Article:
A reverse stock split is a corporate action that reduces the number of outstanding shares of a public corporation. The aim of this is to increase the price per share, which a company might need to do to meet exchange listing rules or make it easier to raise money from new investors.
A reverse stock split is the opposite of a traditional stock split, which increases the number of shares, decreasing the share price. Companies also do this to make it easier for investors to buy and sell shares in the business.
Why do a reverse stock split?
Reverse stock splits are typically used by companies whose stock price has fallen to a level that makes it difficult to attract investors and meet listing requirements for stock exchanges.
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By reducing the number of outstanding shares, a reverse stock split can increase the price per share, making the stock more appealing to investors and potentially improving the company's financial standing.
For example, let's say Company XYZ's stock is trading at $1 per share, and the company decides to do a 1-for-10 reverse stock split. This means that for every 10 shares of stock an investor owns, they will receive one new share.
After the reverse stock split, the number of outstanding shares will be reduced by a factor of 10, and the price per share will increase to $10 - that’s the theory anyway.
However, it’s important to remember while a reverse stock split is designed to increase the price per share of a company, it does not increase the overall value of the company. That depends on what management decides to do after this corporate action. Simply put, shareholders will see the number of shares they own fall, but the percentage of the business they own will remain the same.
So if nothing really changes, why would a company do a reverse split? Put simply, it can make it easier for a company to raise money.
One of the ways public companies can raise money is by issuing new shares to investors. In theory, a corporation can raise money at any share price, but it looks a lot better if a firm only needs to issue 100,000 shares at $10 rather than 1,000,000 shares at $1.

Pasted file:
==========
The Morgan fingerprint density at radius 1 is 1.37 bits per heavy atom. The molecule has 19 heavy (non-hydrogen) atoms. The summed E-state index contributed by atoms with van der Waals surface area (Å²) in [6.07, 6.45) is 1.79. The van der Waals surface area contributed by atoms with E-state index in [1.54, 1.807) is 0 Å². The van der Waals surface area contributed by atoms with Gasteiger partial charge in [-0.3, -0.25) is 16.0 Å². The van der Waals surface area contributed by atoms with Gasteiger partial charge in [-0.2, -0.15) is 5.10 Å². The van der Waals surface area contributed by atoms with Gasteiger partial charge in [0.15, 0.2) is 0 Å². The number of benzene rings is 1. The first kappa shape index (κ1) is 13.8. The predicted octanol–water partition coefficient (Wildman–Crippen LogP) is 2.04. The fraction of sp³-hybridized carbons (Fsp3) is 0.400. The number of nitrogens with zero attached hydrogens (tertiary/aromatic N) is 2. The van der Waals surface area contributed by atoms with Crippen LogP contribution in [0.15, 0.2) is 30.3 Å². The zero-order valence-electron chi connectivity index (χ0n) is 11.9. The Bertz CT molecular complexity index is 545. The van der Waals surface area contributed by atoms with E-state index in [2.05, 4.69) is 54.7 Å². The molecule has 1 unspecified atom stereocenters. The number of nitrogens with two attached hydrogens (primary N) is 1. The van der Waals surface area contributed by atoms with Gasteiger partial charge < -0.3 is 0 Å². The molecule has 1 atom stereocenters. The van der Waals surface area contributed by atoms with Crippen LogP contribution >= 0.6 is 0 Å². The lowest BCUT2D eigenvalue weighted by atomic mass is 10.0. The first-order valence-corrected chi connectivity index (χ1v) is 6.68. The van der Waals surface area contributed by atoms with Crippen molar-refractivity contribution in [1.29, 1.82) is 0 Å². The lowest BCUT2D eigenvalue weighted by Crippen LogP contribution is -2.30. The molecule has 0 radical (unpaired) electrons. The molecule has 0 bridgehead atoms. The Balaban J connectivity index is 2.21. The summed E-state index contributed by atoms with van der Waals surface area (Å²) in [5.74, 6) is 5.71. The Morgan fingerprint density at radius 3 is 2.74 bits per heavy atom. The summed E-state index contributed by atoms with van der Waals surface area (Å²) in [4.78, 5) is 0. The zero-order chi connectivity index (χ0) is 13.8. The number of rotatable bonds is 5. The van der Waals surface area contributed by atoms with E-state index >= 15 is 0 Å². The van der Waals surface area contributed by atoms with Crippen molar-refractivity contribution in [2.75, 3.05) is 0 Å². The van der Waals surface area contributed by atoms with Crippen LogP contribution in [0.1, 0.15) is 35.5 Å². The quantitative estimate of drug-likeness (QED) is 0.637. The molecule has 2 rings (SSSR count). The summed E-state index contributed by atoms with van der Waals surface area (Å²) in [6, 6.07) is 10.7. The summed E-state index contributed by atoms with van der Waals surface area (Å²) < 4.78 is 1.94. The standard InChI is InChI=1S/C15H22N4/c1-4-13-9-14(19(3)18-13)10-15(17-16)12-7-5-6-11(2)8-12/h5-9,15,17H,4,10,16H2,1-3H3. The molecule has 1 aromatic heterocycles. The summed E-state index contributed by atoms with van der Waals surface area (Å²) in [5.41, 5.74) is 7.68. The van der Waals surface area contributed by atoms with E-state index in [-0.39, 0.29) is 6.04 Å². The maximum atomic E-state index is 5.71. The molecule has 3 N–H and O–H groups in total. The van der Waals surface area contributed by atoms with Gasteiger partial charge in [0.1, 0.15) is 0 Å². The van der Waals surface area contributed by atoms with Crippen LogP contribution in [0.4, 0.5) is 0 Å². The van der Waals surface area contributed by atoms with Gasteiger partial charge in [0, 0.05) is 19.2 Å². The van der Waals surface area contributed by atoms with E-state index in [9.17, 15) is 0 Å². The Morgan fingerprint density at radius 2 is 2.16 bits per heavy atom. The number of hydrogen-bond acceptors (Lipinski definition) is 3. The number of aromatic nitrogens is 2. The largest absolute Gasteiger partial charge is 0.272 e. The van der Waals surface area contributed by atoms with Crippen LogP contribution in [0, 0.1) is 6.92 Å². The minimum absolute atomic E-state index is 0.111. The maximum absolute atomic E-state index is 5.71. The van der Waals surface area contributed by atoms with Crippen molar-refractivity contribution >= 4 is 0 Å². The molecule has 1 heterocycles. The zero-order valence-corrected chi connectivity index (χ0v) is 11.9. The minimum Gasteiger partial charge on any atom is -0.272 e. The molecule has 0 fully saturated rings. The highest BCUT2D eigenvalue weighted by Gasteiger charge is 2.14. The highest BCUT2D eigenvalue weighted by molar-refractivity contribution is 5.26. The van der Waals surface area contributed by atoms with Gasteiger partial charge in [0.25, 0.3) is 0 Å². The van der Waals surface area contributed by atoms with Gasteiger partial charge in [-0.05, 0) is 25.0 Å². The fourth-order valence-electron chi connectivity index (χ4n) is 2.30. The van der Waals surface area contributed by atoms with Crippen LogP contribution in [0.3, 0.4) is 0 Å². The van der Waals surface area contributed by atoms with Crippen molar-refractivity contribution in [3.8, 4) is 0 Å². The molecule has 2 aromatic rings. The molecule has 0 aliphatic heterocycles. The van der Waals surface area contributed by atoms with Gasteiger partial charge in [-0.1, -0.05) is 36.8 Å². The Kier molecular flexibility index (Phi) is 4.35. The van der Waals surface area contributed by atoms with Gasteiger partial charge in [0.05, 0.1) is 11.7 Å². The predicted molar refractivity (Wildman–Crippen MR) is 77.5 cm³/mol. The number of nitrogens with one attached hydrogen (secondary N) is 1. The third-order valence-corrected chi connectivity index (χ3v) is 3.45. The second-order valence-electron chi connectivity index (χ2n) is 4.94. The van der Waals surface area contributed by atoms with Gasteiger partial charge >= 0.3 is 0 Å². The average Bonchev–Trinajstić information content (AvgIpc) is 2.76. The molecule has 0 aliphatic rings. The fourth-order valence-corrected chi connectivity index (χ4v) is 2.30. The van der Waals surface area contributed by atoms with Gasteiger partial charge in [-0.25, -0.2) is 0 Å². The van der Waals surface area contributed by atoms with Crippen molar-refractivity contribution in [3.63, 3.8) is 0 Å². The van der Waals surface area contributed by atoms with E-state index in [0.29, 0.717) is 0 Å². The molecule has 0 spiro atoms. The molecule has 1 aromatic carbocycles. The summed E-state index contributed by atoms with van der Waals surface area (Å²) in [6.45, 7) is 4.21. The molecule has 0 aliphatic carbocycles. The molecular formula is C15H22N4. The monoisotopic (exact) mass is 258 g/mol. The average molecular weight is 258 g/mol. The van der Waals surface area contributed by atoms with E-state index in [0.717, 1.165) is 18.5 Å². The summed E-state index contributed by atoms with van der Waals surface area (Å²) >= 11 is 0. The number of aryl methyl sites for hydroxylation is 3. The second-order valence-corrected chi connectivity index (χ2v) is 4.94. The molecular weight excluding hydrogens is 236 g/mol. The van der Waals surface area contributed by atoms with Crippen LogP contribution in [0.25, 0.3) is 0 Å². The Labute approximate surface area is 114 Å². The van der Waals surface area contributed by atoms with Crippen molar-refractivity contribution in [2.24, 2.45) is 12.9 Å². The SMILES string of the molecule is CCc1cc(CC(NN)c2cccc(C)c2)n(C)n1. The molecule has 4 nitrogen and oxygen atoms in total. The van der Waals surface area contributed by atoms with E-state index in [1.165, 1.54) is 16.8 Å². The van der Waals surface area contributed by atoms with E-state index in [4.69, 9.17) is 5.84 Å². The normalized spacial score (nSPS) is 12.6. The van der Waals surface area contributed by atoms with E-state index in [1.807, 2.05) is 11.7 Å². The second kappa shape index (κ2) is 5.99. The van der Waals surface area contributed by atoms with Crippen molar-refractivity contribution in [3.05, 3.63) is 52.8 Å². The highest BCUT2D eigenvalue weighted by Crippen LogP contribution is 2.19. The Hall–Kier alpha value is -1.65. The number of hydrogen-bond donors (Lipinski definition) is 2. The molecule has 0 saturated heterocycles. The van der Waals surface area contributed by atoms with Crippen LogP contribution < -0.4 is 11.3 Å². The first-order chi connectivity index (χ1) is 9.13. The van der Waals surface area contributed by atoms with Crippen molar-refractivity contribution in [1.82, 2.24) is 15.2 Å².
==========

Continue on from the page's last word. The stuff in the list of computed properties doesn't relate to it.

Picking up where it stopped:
In this scenario, the business is swapping new stock for cash from investors. This cash can then be used for whatever it sees fit, such as paying down debt or funding growth.
There is a big risk with this approach. It could signal to investors the company is in financial trouble and in danger of bankruptcy, leading to a loss of confidence and a weaker share price, undermining management’s efforts to improve the corporation’s finances in the first plan.
Why is it different to a stock split?
Unlike a stock split, which increases the number of shares in issue (and like a reverse split does not change the percentage of the company owned by the investor) a reverse stock split consolidates the number of outstanding shares.
A company might pursue a stock split to decrease its share price - making it easier for investors to buy and sell shares - while the main aim of a reverse split is to increase the share price.
The higher price that results from a reverse split might make it harder for investors to buy and sell shares, but that’s a trade-off the corporation will have to make if it wants to raise more cash to keep the lights on and sales coming through the door.
Jacob is the founder and CEO of ValueWalk. What started as a hobby 10 years ago turned into a well-known financial media empire focusing in particular on simplifying the opaque world of the hedge fund world. Before doing ValueWalk full time, Jacob worked as an equity analyst specializing in mid and small-cap stocks. Jacob also worked in business development for hedge funds. He lives with his wife and five children in New Jersey. Full Disclosure: Jacob only invests in broad-based ETFs and mutual funds to avoid any conflict of interest.
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